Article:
For many of us, loss of muscle strength and muscle mass start to get more noticeable as we head into our 30s and 40s. This might start with a few aches and pains after lifting some boxes, a gym workout or an extra long walk, but over time a lack of muscle mass can lead to a number of issues – including poor balance, and bone breakages.
Regular exercise can help reduce or delay some of this age related muscle loss. Regular physical activity is also shown to lower risk of preventable diseases, maintain physical function well into old age, and even improve immune function.
Given how important muscle is for our health, including regular movement into our daily lives is essential.
Much of the research states people should aim to be physically active most days, and include muscle-building exercises at least twice a week. This can include doing bodyweight exercises at home, pilates classes, using resistance bands or including weights into a gym session.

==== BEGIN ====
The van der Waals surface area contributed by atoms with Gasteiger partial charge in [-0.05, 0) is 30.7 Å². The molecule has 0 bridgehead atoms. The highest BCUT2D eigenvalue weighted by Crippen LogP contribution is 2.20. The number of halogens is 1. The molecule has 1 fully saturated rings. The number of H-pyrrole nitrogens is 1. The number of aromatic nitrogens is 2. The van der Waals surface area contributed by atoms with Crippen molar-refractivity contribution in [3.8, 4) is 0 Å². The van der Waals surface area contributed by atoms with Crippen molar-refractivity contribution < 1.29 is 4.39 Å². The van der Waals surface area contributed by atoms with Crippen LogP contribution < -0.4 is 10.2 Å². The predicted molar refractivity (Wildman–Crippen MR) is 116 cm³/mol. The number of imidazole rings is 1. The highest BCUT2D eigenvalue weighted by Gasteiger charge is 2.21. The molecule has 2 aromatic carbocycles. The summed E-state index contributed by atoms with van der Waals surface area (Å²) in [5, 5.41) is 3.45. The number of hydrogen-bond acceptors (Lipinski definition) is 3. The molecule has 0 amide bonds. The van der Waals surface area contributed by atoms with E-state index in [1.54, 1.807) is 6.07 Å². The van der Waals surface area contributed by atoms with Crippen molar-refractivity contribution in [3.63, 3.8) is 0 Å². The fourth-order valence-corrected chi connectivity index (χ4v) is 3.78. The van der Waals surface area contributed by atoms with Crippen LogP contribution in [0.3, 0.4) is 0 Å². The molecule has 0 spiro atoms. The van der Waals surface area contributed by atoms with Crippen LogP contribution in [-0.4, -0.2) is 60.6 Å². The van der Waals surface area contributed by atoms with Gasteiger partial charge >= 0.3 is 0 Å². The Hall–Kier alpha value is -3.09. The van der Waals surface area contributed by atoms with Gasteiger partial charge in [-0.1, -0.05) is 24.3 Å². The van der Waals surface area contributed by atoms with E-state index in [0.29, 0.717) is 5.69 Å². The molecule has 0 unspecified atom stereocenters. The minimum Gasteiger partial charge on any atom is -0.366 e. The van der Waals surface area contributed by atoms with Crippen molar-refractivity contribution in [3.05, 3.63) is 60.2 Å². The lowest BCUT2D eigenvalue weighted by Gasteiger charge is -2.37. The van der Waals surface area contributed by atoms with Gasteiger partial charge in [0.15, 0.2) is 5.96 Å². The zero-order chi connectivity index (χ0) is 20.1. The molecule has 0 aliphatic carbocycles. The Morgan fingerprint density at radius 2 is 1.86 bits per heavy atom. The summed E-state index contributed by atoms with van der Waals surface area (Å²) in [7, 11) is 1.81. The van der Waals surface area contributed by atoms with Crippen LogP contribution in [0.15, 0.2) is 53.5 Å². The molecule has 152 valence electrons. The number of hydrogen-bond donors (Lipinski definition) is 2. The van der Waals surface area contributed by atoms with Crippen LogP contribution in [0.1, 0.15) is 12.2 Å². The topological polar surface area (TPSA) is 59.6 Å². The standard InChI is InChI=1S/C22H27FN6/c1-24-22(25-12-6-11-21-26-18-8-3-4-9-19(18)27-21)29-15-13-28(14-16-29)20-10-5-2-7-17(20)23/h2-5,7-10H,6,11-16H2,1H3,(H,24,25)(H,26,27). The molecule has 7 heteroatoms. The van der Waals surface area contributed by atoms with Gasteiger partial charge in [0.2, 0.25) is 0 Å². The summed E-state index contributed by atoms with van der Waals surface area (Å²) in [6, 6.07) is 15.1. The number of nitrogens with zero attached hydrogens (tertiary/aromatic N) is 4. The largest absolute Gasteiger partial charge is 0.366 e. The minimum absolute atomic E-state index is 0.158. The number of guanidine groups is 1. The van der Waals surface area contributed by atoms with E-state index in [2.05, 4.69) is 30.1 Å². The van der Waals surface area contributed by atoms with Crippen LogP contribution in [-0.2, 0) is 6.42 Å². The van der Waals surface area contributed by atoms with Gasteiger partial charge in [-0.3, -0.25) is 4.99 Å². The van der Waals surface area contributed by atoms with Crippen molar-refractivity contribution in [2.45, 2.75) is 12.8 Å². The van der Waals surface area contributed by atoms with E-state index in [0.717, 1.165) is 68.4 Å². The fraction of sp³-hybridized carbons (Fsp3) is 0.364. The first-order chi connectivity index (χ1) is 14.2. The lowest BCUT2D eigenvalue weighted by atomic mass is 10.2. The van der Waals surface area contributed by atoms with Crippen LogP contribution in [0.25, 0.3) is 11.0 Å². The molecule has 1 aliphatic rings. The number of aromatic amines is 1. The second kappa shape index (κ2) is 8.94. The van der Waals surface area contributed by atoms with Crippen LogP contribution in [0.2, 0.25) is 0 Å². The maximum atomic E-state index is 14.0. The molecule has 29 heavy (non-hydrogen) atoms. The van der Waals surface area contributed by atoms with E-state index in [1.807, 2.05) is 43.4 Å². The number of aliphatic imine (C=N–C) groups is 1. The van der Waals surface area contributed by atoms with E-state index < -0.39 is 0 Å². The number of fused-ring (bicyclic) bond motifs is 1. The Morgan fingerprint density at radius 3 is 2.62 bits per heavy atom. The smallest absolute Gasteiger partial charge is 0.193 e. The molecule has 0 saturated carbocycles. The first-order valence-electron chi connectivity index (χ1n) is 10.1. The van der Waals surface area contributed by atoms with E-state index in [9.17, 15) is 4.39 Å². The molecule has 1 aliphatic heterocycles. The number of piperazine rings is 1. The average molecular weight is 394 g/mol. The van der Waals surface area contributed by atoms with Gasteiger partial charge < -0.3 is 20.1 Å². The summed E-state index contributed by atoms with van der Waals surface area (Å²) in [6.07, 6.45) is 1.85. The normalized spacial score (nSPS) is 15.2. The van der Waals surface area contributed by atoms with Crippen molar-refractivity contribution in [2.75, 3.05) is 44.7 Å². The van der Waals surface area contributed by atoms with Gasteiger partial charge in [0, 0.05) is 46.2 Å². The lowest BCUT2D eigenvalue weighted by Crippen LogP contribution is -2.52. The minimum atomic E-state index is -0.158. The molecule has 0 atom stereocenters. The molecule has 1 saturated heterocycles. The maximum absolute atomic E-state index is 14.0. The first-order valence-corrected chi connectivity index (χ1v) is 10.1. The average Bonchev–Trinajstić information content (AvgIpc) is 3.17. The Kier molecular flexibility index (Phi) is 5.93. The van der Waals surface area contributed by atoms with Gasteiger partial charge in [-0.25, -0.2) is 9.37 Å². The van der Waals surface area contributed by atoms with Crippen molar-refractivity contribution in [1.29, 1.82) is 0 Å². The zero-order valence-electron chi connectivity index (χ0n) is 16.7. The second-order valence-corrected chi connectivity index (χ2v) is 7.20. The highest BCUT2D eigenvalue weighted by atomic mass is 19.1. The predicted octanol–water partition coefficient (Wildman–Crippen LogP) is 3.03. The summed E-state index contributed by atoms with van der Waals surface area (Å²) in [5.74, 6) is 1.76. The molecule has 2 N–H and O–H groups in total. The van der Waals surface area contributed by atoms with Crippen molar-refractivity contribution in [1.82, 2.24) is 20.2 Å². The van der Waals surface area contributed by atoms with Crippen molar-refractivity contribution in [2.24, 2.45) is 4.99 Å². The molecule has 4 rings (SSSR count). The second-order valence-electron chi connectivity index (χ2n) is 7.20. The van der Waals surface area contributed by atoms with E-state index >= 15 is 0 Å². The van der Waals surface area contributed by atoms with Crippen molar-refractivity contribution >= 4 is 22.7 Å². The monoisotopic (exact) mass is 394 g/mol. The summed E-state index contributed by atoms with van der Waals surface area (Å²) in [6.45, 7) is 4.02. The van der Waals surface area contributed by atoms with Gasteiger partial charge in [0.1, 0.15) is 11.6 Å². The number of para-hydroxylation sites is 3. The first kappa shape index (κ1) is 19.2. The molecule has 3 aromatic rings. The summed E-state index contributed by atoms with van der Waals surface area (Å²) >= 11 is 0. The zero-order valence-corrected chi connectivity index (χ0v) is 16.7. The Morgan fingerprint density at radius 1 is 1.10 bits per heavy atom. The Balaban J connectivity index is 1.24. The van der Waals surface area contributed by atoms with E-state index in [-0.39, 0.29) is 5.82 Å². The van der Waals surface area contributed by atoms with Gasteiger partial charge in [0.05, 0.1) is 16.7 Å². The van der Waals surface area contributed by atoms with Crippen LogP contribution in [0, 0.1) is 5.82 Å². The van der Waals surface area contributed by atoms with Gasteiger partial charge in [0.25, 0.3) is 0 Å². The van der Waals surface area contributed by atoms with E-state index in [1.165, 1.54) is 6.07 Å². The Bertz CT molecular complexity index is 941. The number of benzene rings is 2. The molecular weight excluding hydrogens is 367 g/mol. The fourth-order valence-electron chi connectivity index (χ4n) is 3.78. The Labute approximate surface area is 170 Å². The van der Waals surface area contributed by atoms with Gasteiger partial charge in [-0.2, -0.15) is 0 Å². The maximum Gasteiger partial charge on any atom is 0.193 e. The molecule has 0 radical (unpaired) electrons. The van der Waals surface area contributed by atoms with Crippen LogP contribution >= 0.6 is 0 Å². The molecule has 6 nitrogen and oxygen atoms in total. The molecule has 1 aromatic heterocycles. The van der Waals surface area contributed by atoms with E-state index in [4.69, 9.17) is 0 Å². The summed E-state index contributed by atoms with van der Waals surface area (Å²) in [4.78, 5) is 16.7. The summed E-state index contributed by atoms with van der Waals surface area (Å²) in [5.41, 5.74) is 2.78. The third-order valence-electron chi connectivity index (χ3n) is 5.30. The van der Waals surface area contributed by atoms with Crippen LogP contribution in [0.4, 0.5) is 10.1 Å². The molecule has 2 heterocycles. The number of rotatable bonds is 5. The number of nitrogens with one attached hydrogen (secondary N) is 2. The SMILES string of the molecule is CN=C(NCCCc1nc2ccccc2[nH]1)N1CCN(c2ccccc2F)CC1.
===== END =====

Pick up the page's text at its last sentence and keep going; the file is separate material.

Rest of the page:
Walking, running and cycling are also very good beyond just building muscle and improving heart health. There’s also a very clear relationship between longevity and doing light physical activity daily.
It's been shown that many older people don't eat enough protein which can contribute to the loss, or lack of, gains when it comes to muscle mass. Including protein in your diet, consumed across the day, is necessary to increase and maintain muscle. You could also supplement lean proteins and protein rich vegetarian sources with a protein power like Nature's Sunshine Love and Peas.
While muscle will inevitably decrease with age, being physically active on a daily basis not only contributes to physical wellbeing but can support mental health, vitality, energy and general well-being.
The earlier you make exercise a habit, the better off you may be in old age!